The 7 Most Interesting Climate Findings of the Year
At Climate Central, we love climate research (but really, who doesn’t?). We cover it relentlessly and a lot of findings have come through our inboxes this year. All those studies are crucial to shaping both what we know about the world we currently live in as well as what we’re in store for in the future depending on how we respond to climate change.
But there are a baker’s half dozen studies that really piqued our interest this year, from the Atlantic circulation slowdown to the disappearance of the global warming slowdown. While the seven were all fascinating and critical, some also created controversies that are still ongoing.
The finding: We could be entering an era of warming unseen in at least 1,000 years.
Why it made the list: The rate of global warming has increased with each passing decade. A couple of studies published this year show that the rate will not only continue to rise, but soon be one the earth hasn’t seen since the Vikings found their way to Greenland (and possibly longer than that). Warming will be fastest in the northern hemisphere, which just so happens to be where most humans live.
Changing drought patterns across the U.S. at the start of each decade through 2095.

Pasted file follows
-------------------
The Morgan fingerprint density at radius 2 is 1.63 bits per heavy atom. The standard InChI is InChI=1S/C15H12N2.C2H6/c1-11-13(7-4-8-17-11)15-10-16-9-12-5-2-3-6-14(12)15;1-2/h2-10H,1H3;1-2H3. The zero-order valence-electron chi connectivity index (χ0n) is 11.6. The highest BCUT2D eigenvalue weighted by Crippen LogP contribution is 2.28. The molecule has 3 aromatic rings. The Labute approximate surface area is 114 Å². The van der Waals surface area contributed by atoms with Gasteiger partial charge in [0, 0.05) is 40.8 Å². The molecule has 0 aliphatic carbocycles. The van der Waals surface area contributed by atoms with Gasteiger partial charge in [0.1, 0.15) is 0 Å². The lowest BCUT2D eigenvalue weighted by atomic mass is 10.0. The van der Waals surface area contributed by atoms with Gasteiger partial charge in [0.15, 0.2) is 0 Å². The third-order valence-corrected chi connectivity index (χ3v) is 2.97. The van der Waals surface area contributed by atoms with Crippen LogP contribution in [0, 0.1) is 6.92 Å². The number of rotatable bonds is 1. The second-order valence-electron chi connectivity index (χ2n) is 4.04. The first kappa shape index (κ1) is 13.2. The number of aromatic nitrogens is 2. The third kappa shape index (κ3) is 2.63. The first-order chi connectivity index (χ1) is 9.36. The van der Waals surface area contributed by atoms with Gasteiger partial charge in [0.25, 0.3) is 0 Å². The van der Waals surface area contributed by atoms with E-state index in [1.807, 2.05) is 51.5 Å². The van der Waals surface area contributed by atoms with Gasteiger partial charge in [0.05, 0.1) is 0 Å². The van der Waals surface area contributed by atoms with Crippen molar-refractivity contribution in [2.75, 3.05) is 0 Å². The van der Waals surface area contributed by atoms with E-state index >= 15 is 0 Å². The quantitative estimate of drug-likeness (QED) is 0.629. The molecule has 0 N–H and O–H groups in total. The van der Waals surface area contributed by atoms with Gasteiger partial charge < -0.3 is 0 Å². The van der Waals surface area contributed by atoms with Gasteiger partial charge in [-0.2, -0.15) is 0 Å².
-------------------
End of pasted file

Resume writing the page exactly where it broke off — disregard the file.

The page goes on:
The finding: The Southwest and Central Plains face an “unprecedented” megadrought.
Why it made the list: The Southwest and Central Plains are already pretty dry places. Now imagine a drought that “makes the Dust Bowl look like a picnic.” That’s what the region has in store in the coming decades, according to climate projections published earlier this year. Since the 1930s Dust Bowl, population and agriculture have both boomed in the region. That means more people and more assets could face a drought worse than anything the region has seen in a long time.
The finding: Atlantic circulation is weakening, which could be bad news for weather and sea levels.
Why it made the list: Climate change is causing Greenland’s ice to melt, sending a rush of cold freshwater into the sea. That’s acting as roadblock on a key ocean conveyor belt that shuffles warm water from the tropics northward. The slowdown in circulation has been tied to a 5-inch spike in sea levels on the East Coast and harsh winters in Europe. Movie aficionados might also remember a similar scenario occurring in “The Day After Tomorrow” and spinning up a series of super storms that freeze out the East Coast. That outcome is a little far-fetched but the impacts of an Atlantic shutdown are still nothing to scoff at.
The finding: The global warming hiatus might just be a data artifact.
Why it made the list: Hoo boy, did this study generate some controversy. A theoretical slowdown in global warming has been studied — and debated — extensively and a number of studies have linked it to different ocean basins taking up more heat from the surface and stashing it down with Aquaman’s lair.